Download E-books Mnemosyne: The Parallel between Literature and the Visual Arts (The A.W. Mellon Lectures in the Fine Arts) (Bollingen Series XXXV-16) PDF

By Mario Praz

AW Mellon Lectures in positive Arts are provided each year on the nationwide Gallery of artwork in Washington. they're released within the prestigious Bollingen Series.

The Bollingen sequence is devoted to top of the range scholarly monographs on artwork, tradition, and philosophy.

From the dirt jacket:
In his seek for the universal hyperlink among
literature and the visible arts. Professor Praz
draws upon the plentiful facts of lengthy
mutual realizing and correspondence be­
tween the sister alts even though parallels of
theme and idea are considerable, be is now not
primarily involved with those. fairly, he
examines the shut dating or air de fanulle
between the expression of the arts m any given
epoch.
Each epoch has “ its unusual handwriting
or handwritings, which, if one may well interpret
them, might demonstrate a personality, even a physi­
cal appearance.” even if handwriting is
taught and a few of its features therefore
belong to the basic kind of the interval, the
personality of the author does now not fail to pierce
through. anything of the similar variety, the au­
thor proposes, happens in artwork. The kinship of
literature and portray rests on this circum­
stance: a paintings of artwork, no matter if visible or liter­
ary, needs to use the exact “ handwriting” of
its specific age, even as its originality pierces
through this handwriting.
The likeness among the arts inside of a number of
periods o f historical past can eventually be traced,
then, to structural similarities— similarities
that come up out of the attribute approach in
which the humans of a yes epoch see and
memorize evidence aesthetically. Mnemosyne, at
once the goddess of reminiscence and the mom
of the muses, for that reason presides over this view
of ihe arts. In illustrating her iniluence. Pro­
fessor Praz levels largely via Western
sources, either literary and pictorial. There are
1 2 1 illustrations accompanying the text.
M A R IO P R A Z is Professor of English Lan­
guage and Literature at the college of
Rome. His past books contain The Roman­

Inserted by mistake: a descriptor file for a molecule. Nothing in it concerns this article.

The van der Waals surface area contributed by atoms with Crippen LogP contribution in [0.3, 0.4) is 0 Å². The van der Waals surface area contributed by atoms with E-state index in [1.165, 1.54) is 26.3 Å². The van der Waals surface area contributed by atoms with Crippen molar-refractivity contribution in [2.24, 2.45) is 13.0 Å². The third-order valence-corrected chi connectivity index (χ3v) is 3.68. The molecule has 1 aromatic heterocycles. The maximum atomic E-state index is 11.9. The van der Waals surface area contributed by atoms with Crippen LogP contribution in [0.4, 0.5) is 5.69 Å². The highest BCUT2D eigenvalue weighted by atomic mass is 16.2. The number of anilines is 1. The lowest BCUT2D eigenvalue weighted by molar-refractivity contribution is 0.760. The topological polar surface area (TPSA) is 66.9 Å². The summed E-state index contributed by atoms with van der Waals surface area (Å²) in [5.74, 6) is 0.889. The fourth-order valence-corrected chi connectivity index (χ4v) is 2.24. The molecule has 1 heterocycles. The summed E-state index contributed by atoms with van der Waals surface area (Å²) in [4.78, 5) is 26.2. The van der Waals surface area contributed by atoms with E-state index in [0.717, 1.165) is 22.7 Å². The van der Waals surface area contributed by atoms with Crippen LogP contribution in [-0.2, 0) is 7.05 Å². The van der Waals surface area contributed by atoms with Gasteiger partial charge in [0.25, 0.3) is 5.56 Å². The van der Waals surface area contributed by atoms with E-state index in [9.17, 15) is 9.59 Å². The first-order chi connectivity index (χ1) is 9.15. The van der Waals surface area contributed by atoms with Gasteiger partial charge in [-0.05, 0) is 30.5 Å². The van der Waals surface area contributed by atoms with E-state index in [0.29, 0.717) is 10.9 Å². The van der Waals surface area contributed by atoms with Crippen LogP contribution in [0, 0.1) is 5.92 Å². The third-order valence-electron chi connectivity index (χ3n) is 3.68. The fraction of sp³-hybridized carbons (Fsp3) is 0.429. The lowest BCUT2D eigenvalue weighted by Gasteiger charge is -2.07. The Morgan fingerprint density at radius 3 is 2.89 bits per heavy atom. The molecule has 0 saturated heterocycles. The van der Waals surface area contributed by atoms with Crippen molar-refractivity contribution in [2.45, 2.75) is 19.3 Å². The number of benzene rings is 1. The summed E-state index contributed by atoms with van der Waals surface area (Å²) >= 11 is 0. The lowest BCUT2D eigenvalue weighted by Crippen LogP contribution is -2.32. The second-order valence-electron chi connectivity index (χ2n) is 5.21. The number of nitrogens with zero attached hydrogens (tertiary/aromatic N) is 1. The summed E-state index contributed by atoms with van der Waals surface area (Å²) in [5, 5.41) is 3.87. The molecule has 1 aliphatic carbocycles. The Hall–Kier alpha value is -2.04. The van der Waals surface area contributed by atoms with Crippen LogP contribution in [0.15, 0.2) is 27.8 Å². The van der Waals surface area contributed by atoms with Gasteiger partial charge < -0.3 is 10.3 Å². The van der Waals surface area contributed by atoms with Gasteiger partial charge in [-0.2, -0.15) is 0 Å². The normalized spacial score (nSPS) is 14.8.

tic anguish, stories in Seventeenth-Century
imagery, and The Flaming Heart.
ackct layout via P J. Conkwright

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Keats’s notes on liis Scottish travel, the place lie imagines on Lorh Lomond a fleet of chivalry bargt^ wttli trumpets and banners, fad ing within the a/. ure distance am ong the mountains. Wc are tokl that the concept for this fan tas\ cam e to him 6 zero in C laude’s so-called / nchant&d fortress, yet. until hence warned, we might locate its counterpart really within the m edieval fantasies of the normal rom antic painter Fhom as Cole, whose T h e D eparture and T he go back (both within the Cor­ coran Gallery of paintings, W ashington) convey crenelated castles overlooking rom antic expanses of water, and barges with warriors donning feathered helm ets. Doth Ingres and D elacroix have compositions on a then fashiona­ ble topic from the N ear East, to whose attractiveness Byron's “T ales in verse had mostly contributed: the harem . Ingres’s Odalisque [10 ], painted in 1 eight 1 four . rem inds us of Canova's Puolinu Borghese as V enus; yet D elacroix’s W om en o f A lgiers [ n ] of 18 three four relies on sketches m ade directh immediate by means of the painter h im self,1'1 and this portray has a better fam ih likeness to R enoir’s portray [12 ] 011 a sim ilar topic (P arisian s D ressed in Algerian Costum e. 18 7 2 , conceived as a hom age to D elacroix), than to Ingres’s. In circumstances like this the hyperlink among paintings and literature is even looser than relating to Thom son and Collins simply examination ined. yet issues m ean little; it's the m anner within which they're handled that merits attention, and Ingres had neoclassical styles in brain (even the dancer in Le Bain turc appear s to owe her angle to an old bas-relief), whereas Delacroix, notwithstanding he too w as topic to impacts, relied to begin with 011 firsthand im pressions precious with a rom antic’s love of expertise. All this look s to substantiate the appositeness of a rem ark in Wellek and W arren’s thought o f Literature that "the quite a few arts— the plastic arts, literature and m usic— have each one their person evolution, with a fluctuate­ ent pace and a unique inner constitution o f elem ents. . . . We m ust conceive of the sum overall of m an’s cultural actions as of a complete process of self-evolving sequence, every one having its personal set of norm s which aren't n ecessarily exact with these of the neighboring sequence. ”17 A sim ilar rem ark concludes the volum e of Helmut A. H atzleld. Litera­ ture via A rt, A N ew method of Fren ch Literature: "It looked as if it would me not just a valid viewpoint yet an absolute precept that the prim ary 20 MNEMOSYNE * 1 and predom inantly aesthetic strategy within the research of any paintings can't be changed by way of the other, if paintings isn't to he, disadvantaged ol in very th ai. it ter. he provides that yet it needs to be supplem ented through what a few li. n e ca Iltd p ristcs- geschichti’ or the heritage ol principles. ' il the classy difficulties are to he understood. " And his ultimate phrases are that during his publication he has tried to use Wolfflin’s rules “ to the literary lit identity in its iusepai. ib ilm from artwork. ” 1" Professor Hafcsfeld’s booklet bears in spite of the fact that now not loads at the parallel among a few of the arts, as on a type of iconologic expligu ce par lc^ tc \(es its software lies in its being a repertory ol subject matters, even though no longer prepared within the type of a listing like A.

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